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This romantic musical drama is sure to capture your heart
THE LIGHT IN THE PIAZZA book by Craig Lucas, music and lyrics by Adam Guettel, directed by Robert McQueen (Acting Up Stage). At Berkeley Street Theatre Downstairs (26 Berkeley). To February 21, Thursday-Saturday 8 pm, Sunday 7 pm, matinee Saturday 2 pm. $30-$45, some discounts. 416-368-3110. See listing. Rating: NNNN
You won’t find a more perfect Valentine’s Day show than The Light In The Piazza, a love story packed with heart and seductive melodies.
Set largely in 50s Florence, it’s the tale of American mother Margaret (Patty Jamieson) and daughter Clara (Jacquelyn French), visiting the places where Margaret and her husband, Roy (Lee MacDougall), spent their pre-war honeymoon.
When Clara sees Fabrizio (Jeff Lillico) in a Florentine piazza, it’s love at first sight.
Margaret’s upset by the development, for though 26-year-old Clara is physically mature, a childhood accident has arrested her mental development. Explaining this to Fabrizio and his family proves challenging.
Craig Lucas’s script captures both the freshness of the young lovers and the difficulties facing Margaret. Adam Guettel’s English and Italian songs, while not always memorable, are warm without being cloying or sentimental.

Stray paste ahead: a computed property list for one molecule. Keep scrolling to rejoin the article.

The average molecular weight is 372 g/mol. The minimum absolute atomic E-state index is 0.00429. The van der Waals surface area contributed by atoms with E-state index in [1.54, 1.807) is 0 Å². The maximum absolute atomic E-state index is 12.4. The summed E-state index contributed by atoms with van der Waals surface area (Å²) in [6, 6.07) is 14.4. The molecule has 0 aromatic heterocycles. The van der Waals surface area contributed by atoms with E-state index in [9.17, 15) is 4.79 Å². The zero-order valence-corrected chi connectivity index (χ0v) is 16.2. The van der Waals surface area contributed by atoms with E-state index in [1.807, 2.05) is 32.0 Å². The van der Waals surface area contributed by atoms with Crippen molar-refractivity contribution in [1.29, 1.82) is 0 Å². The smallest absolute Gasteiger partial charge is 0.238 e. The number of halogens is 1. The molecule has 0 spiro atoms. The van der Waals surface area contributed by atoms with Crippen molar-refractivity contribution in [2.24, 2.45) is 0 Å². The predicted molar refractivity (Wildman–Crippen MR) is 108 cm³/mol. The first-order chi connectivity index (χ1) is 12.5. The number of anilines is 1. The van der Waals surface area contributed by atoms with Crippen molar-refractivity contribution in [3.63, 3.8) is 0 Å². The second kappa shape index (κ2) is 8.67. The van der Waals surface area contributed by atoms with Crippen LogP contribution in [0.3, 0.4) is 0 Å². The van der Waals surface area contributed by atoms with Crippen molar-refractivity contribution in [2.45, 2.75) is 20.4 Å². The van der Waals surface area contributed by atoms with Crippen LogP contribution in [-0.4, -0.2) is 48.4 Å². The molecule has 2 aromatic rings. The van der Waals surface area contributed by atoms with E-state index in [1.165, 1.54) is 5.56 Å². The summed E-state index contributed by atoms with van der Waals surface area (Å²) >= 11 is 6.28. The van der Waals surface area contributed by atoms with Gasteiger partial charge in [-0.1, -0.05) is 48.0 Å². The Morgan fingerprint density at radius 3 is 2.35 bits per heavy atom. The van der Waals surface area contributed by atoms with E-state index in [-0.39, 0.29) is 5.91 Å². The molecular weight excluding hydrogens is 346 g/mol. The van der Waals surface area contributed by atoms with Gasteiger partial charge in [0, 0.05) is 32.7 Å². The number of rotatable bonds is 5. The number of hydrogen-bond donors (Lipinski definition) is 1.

The first act’s narrative could move along more briskly, but that’s a writing problem rather than Robert McQueen’s direction. The tighter second act is a treat.
French conveys both the girl and the woman in Clara, while Lillico finds the boyish, playful, sometimes wounded side of Fabrizio. The two seem to fall in love anew each time they meet.
Jamieson has the show’s hardest role, balancing the happiness Margaret wants for her daughter and the worry that weighs on her each time Clara steps away from her care. Her gradual acceptance of Clara’s independence, mixing warmth and sadness, rings absolutely true.
There’s also fine work by Juan Chioran as Fabrizio’s elegant father, Michael Torontow as Fabrizio’s womanizing brother, Giuseppe, and Tracy Michailidis as Giuseppe’s understandably jealous wife.
Phillip Silver’s simple set and lighting, evoking the warm tones of Italy, is nicely complemented by Alex Amini’s period costumes. Musical director Jonathan Monro draws beguiling sounds from his orchestra. [rssbreak]